Choose "Employment" from the ALA home page to link to the very latest in
library jobs all across the country. Some library assistant jobs are listed here
as well, although the majority are for librarians. You may also view and print
the latest issues of American Libraries. The American Library Association
has done a great job of compiling what is important to the profession in one
Library Job Postings on the Internet, compiled by Sarah Nesbeitt, Maxwell Library, Bridgewater State College: http://topcat.bridgew.edu/~snesbeitt/libraryjobs.htm
Check this site to see a map of the U.S. appear before your eyes. It is a
fascinating process to click on a state and be connected to job resources and
descriptions from any part of the country. Libraries may also post job notices
to this site. Canada is also included. Use this to help prepare for your next
performance and salary review.
The Librarian's Job Search Source: http://www.lisjobs.com/
This brings so many library employment guides together. You might even want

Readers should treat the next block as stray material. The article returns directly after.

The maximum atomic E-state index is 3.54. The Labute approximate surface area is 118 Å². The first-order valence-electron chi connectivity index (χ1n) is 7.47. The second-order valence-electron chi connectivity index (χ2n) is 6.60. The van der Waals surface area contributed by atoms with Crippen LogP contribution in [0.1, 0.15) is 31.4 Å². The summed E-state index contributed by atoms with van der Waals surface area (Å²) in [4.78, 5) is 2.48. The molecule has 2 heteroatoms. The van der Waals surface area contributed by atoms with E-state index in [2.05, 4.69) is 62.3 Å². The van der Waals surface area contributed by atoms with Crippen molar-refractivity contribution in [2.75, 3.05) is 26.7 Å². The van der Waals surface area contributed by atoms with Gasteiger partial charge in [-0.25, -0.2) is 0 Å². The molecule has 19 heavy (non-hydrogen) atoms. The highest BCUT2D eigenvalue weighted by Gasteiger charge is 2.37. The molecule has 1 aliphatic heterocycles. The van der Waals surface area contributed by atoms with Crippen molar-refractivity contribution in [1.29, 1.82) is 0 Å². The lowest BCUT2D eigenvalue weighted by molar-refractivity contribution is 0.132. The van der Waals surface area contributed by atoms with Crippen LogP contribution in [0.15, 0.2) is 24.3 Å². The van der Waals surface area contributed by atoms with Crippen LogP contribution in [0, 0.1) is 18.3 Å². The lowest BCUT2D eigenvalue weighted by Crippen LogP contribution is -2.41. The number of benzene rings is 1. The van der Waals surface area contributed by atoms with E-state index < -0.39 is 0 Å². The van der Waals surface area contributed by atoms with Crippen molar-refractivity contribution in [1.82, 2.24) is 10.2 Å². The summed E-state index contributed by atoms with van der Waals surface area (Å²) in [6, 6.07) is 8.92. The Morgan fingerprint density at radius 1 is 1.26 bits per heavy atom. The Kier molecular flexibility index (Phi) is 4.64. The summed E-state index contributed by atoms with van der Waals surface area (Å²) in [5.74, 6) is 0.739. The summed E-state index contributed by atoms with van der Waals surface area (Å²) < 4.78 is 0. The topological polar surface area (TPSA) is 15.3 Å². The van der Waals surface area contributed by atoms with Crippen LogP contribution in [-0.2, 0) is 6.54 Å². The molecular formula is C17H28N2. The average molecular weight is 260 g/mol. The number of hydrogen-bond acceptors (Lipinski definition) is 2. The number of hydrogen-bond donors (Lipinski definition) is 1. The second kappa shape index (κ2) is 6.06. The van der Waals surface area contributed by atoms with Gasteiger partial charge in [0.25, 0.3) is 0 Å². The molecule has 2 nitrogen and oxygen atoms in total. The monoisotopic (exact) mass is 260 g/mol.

to start with this site. Be sure to investigate the link to Dominican University
if you are searching for local library jobs.
Occupational Outlook Handbook - 1998-99: http://www.bls.gov/oco/ocos113.htm
Have you checked your job description lately? Do you have a job description?
The U. S. Government has put together a detailed and quite accurate description
of the work of library technicians. They provide salary information and a better
than average outlook for the profession. Move from library technician to any
other occupation. Don't forget to check the charts on their home page. This will
be useful for LTA's, job seekers of all types, and students doing occupational
Illinois Library Association: http://www.ila.org/
The older "ILA" telephone job line still exists, but why write down all the
information? The jobs in the Illinois Library association listing are updated
weekly. Also included here is a wealth of information about libraries in
Illinois. You may even download the latest "ILA Reporter", the publication of